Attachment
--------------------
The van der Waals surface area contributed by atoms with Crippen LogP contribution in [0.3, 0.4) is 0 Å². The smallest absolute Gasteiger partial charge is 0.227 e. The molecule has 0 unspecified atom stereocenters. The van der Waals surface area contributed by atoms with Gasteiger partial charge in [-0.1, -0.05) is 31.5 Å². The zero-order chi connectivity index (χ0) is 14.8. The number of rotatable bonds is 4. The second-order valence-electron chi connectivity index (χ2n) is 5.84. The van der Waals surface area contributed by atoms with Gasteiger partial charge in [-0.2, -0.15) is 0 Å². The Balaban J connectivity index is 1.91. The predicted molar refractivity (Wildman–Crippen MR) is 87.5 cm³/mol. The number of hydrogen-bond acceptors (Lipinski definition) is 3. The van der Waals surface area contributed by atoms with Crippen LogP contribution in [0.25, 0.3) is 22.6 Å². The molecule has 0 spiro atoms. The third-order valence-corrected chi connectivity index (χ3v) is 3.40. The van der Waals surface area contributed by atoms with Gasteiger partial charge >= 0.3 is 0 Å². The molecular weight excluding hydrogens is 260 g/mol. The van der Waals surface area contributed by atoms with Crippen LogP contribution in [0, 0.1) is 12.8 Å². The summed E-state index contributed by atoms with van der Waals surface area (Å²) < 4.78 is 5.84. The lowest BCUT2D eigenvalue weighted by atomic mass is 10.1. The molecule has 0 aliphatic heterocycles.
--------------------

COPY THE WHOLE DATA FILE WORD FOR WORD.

The van der Waals surface area contributed by atoms with Crippen LogP contribution in [0.3, 0.4) is 0 Å². The smallest absolute Gasteiger partial charge is 0.227 e. The molecule has 0 unspecified atom stereocenters. The van der Waals surface area contributed by atoms with Gasteiger partial charge in [-0.1, -0.05) is 31.5 Å². The zero-order chi connectivity index (χ0) is 14.8. The number of rotatable bonds is 4. The second-order valence-electron chi connectivity index (χ2n) is 5.84. The van der Waals surface area contributed by atoms with Gasteiger partial charge in [-0.2, -0.15) is 0 Å². The Balaban J connectivity index is 1.91. The predicted molar refractivity (Wildman–Crippen MR) is 87.5 cm³/mol. The number of hydrogen-bond acceptors (Lipinski definition) is 3. The van der Waals surface area contributed by atoms with Crippen LogP contribution in [0.25, 0.3) is 22.6 Å². The molecule has 0 spiro atoms. The third-order valence-corrected chi connectivity index (χ3v) is 3.40. The van der Waals surface area contributed by atoms with Gasteiger partial charge >= 0.3 is 0 Å². The molecular weight excluding hydrogens is 260 g/mol. The van der Waals surface area contributed by atoms with Crippen LogP contribution in [0, 0.1) is 12.8 Å². The summed E-state index contributed by atoms with van der Waals surface area (Å²) < 4.78 is 5.84. The lowest BCUT2D eigenvalue weighted by atomic mass is 10.1. The molecule has 0 aliphatic heterocycles.